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The White Man’s Burden! Need It Be So Heavy?
by [?]

It is a delightful stroll on a sunny summer morning from the Hague to the Huis ten Bosch, the little “house in the wood,” built for Princess Amalia, widow of Stadtholter Frederick Henry, under whom Holland escaped finally from the bondage of her foes and entered into the promised land of Liberty. Leaving the quiet streets, the tree- bordered canals, with their creeping barges, you pass through a pleasant park, where the soft-eyed deer press round you, hurt and indignant if you have brought nothing in your pocket–not even a piece of sugar–to offer them. It is not that they are grasping–it is the want of attention that wounds them.

“I thought he was a gentleman,” they seem to be saying to one another, if you glance back, “he looked like a gentleman.”

Their mild eyes haunt you; on the next occasion you do not forget. The Park merges into the forest; you go by winding ways till you reach the trim Dutch garden, moat-encircled, in the centre of which stands the prim old-fashioned villa, which, to the simple Dutchman, appears a palace. The concierge, an old soldier, bows low to you and introduces you to his wife–a stately, white-haired dame, who talks most languages a little, so far as relates to all things within and appertaining to this tiny palace of the wood. To things without, beyond the wood, her powers of conversation do not extend: apparently such matters do not interest her.

She conducts you to the Chinese Room; the sun streams through the windows, illuminating the wondrous golden dragons standing out in bold relief from the burnished lacquer work, decorating still further with light and shade the delicate silk embroideries thin taper hands have woven with infinite pains. The walls are hung with rice paper, depicting the conventional scenes of the conventional Chinese life.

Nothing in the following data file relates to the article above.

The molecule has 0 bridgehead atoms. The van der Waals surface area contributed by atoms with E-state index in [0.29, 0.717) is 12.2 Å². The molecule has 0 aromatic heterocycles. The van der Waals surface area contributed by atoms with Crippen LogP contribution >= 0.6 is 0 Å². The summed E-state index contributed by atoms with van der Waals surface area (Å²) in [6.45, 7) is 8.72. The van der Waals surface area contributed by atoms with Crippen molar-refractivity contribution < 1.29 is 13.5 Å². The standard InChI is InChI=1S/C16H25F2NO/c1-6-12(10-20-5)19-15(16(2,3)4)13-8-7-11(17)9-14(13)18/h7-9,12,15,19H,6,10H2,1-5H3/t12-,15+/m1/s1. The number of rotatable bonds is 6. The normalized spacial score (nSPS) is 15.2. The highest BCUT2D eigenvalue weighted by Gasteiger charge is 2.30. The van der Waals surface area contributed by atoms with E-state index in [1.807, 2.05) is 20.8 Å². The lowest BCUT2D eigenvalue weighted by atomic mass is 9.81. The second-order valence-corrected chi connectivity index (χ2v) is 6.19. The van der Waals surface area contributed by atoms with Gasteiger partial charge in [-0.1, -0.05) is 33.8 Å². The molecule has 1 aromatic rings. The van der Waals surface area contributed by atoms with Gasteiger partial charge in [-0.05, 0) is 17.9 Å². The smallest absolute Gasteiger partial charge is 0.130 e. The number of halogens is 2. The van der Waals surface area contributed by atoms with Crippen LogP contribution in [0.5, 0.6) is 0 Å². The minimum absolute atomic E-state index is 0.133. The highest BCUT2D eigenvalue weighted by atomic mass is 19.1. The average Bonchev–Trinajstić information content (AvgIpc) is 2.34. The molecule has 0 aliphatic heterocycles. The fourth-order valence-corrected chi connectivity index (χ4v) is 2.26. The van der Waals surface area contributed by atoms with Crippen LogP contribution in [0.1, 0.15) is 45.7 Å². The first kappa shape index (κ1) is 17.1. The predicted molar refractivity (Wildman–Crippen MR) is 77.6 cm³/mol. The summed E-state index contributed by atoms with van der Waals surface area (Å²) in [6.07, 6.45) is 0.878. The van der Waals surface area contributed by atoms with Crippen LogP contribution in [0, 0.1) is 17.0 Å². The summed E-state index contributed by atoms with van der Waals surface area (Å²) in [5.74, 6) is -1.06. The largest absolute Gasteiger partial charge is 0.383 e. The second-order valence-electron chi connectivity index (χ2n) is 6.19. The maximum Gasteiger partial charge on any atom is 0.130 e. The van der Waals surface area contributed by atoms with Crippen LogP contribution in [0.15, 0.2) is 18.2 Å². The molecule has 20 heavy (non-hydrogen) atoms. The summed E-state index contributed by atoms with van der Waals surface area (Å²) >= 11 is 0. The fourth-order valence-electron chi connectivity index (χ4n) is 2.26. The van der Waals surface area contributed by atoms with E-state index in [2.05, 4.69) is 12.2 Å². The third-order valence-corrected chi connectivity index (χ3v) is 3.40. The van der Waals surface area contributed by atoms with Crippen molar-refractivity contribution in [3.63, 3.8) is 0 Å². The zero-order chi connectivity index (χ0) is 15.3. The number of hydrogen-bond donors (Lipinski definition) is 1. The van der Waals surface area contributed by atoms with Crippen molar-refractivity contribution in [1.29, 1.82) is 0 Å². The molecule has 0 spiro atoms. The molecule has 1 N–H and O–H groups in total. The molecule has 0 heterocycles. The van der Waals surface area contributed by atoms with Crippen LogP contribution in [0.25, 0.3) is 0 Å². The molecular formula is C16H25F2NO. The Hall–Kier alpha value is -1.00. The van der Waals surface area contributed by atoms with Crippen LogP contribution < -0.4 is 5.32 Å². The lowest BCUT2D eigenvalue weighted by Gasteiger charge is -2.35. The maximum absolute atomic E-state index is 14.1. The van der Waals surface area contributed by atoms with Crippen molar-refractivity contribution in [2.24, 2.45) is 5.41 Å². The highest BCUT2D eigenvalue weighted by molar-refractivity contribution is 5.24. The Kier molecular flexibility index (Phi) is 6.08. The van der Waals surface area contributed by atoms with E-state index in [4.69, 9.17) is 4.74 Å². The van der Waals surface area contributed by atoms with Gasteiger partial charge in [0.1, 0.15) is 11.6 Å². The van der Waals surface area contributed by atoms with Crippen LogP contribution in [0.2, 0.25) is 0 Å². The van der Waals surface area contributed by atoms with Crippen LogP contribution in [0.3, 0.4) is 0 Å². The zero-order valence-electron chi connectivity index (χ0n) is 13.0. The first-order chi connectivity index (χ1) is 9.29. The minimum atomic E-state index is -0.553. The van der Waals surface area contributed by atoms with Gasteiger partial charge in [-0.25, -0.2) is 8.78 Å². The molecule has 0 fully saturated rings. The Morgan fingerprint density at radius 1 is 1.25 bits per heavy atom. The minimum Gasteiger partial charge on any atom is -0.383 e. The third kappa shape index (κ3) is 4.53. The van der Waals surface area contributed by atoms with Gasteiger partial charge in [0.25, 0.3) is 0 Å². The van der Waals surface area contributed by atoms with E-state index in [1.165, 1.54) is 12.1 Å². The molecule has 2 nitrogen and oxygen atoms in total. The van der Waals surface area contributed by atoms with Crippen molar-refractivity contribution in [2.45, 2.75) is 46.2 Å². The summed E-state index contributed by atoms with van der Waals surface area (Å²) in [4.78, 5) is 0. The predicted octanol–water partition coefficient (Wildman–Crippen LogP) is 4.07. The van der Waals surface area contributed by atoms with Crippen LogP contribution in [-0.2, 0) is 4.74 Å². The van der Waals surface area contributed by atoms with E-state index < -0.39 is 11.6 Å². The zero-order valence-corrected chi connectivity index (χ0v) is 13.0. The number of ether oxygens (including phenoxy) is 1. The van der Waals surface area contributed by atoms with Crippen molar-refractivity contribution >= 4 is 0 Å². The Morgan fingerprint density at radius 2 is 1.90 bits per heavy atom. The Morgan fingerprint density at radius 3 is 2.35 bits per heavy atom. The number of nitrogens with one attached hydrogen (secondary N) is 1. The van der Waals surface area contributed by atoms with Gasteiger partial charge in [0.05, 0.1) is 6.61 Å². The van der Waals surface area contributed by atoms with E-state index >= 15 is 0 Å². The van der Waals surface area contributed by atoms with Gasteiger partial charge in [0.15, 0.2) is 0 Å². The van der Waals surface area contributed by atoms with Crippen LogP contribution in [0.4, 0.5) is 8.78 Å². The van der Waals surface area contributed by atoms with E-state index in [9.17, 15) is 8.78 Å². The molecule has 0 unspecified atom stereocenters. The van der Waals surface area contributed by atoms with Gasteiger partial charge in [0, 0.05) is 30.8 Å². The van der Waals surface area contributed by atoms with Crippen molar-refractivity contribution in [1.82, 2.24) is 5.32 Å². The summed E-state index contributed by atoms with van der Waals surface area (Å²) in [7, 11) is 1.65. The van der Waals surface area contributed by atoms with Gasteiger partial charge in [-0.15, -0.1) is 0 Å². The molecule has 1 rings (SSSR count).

You find your thoughts wandering. These grotesque figures, these caricatures of humanity! A comical creature, surely, this Chinaman, the pantaloon of civilization. How useful he has been to us for our farces, our comic operas! This yellow baby, in his ample pinafore, who lived thousands of years ago, who has now passed into this strange second childhood.

But is he dying–or does the life of a nation wake again, as after sleep? Is he this droll, harmless thing he here depicts himself? And if not? Suppose fresh sap be stirring through his three hundred millions? We thought he was so very dead; we thought the time had come to cut him up and divide him, the only danger being lest we should quarrel over his carcase among ourselves.

Suppose it turns out as the fable of the woodcutter and the bear? The woodcutter found the bear lying in the forest. At first he was much frightened, but the bear lay remarkably still. So the woodman crept nearer, ventured to kick the bear–very gently, ready to run if need be. Surely the bear was dead! And parts of a bear are good to eat, and bearskin to poor woodfolk on cold winter nights is grateful. So the woodman drew his knife and commenced the necessary preliminaries. But the bear was not dead.

If the Chinaman be not dead? If the cutting-up process has only served to waken him? In a little time from now we shall know.

From the Chinese Room the white-haired dame leads us to the Japanese Room. Had gentle-looking Princess Amalia some vague foreshadowing of the future in her mind when she planned these two rooms leading into one another? The Japanese decorations are more grotesque, the designs less cheerfully comical than those of cousin Chinaman. These monstrous, mis-shapen wrestlers, these patient-looking gods, with their inscrutable eyes! Was it always there, or is it only by the light of present events that one reads into the fantastic fancies of the artist working long ago in the doorway of his paper house, a meaning that has hitherto escaped us?